The following is a question submitted by a Federal Times readers about retirement and other issues facing the federal workforce. It is answered by Reg Jones, a charter member of the senior executive service and a Federal Times columnist since 1995.

Question: I am a retired Civil Service Retirement System employee, having worked for the U.S. Postal Service for 32 years. Currently the USPS desperately needs experienced employees as there are not enough people seeking these jobs.

I would like to go back to work again, but I have been told that I cannot because I am currently drawing CSRS retirement. That makes absolutely no sense to me. Any wages I would be earning would be for employment CURRENTLY, and has nothing to do with PAST employment. This restriction does not apply to Social Security benefits I am drawing from past employment in non-federal positions, so why is there this distinction?

It may be a stretch, but it seems as if I am being discriminated against because I chose to work for the Federal government while also working in a non-governmental position.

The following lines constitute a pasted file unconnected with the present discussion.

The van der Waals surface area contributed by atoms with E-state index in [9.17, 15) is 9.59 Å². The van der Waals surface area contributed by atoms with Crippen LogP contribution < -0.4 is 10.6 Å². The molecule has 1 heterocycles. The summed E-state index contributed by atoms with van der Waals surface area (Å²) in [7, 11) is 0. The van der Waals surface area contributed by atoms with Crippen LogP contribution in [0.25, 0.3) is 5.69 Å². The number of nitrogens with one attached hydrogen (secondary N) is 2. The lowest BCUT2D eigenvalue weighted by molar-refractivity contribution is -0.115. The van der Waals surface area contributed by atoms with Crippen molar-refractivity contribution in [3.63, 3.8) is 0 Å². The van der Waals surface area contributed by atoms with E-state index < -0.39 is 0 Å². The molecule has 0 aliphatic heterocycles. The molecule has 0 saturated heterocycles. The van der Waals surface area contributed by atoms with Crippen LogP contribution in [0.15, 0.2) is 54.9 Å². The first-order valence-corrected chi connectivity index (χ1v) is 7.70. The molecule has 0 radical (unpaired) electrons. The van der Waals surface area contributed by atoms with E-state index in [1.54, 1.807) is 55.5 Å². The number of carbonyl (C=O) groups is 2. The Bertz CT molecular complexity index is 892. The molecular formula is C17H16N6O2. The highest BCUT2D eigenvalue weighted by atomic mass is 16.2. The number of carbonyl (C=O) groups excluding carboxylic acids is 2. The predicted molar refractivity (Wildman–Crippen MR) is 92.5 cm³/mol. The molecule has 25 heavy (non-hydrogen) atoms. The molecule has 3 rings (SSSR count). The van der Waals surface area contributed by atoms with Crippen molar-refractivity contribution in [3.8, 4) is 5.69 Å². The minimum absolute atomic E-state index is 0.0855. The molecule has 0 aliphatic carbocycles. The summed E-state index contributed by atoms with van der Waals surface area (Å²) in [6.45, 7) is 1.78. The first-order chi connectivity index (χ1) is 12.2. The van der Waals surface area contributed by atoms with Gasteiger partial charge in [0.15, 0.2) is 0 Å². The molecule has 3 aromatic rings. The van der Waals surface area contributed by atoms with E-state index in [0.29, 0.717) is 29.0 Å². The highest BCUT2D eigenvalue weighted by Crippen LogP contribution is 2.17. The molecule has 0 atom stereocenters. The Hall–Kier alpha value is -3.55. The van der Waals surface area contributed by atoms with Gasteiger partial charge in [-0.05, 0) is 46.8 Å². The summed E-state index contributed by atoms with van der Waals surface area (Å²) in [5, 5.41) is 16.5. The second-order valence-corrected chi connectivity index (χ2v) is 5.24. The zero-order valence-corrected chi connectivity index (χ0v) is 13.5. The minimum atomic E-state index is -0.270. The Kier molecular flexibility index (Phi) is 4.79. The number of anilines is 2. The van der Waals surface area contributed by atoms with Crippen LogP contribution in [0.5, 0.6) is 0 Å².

Reg’s Response: Unless there is something unique about the Postal Service, most reemployed annuitants have their annuities reduced by the amount of the salary of their new position. Retirement deductions can be taken from their salaries and used to increase their annuities when they once again retire. Depending on the amount of their salaries, their Social Security benefits may be reduced or suspended. Once they retire again, their Social Security benefit will be reinstated and, usually, increased to account for their additional earnings.

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Reg Jones is the resident expert on retirement and the federal government at Federal Times. From 1979 until 1995, he served as an assistant director of the U.S. Office of Personnel Management handling recruiting and examining, white and blue collar pay, retirement, insurance and other issues. Opinions expressed are his own.

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